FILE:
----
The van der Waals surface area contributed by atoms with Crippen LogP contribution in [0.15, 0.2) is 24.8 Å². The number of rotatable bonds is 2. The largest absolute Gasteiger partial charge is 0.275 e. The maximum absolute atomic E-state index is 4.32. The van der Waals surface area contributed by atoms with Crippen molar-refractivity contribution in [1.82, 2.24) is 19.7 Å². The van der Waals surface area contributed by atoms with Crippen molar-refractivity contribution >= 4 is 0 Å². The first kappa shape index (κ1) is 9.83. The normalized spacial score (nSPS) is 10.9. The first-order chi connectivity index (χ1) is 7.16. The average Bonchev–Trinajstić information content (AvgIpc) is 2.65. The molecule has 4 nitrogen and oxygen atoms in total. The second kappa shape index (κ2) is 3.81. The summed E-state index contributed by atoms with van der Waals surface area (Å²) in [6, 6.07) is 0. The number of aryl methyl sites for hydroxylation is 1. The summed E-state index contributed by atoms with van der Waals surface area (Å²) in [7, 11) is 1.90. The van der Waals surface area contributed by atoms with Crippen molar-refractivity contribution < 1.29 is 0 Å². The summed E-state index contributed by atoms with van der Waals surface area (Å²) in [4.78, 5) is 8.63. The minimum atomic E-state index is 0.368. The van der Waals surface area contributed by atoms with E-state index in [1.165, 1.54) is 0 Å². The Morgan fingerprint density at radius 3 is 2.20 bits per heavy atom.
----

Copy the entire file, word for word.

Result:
The van der Waals surface area contributed by atoms with Crippen LogP contribution in [0.15, 0.2) is 24.8 Å². The number of rotatable bonds is 2. The largest absolute Gasteiger partial charge is 0.275 e. The maximum absolute atomic E-state index is 4.32. The van der Waals surface area contributed by atoms with Crippen molar-refractivity contribution in [1.82, 2.24) is 19.7 Å². The van der Waals surface area contributed by atoms with Crippen molar-refractivity contribution >= 4 is 0 Å². The first kappa shape index (κ1) is 9.83. The normalized spacial score (nSPS) is 10.9. The first-order chi connectivity index (χ1) is 7.16. The average Bonchev–Trinajstić information content (AvgIpc) is 2.65. The molecule has 4 nitrogen and oxygen atoms in total. The second kappa shape index (κ2) is 3.81. The summed E-state index contributed by atoms with van der Waals surface area (Å²) in [6, 6.07) is 0. The number of aryl methyl sites for hydroxylation is 1. The summed E-state index contributed by atoms with van der Waals surface area (Å²) in [7, 11) is 1.90. The van der Waals surface area contributed by atoms with Crippen molar-refractivity contribution < 1.29 is 0 Å². The summed E-state index contributed by atoms with van der Waals surface area (Å²) in [4.78, 5) is 8.63. The minimum atomic E-state index is 0.368. The van der Waals surface area contributed by atoms with E-state index in [1.165, 1.54) is 0 Å². The Morgan fingerprint density at radius 3 is 2.20 bits per heavy atom.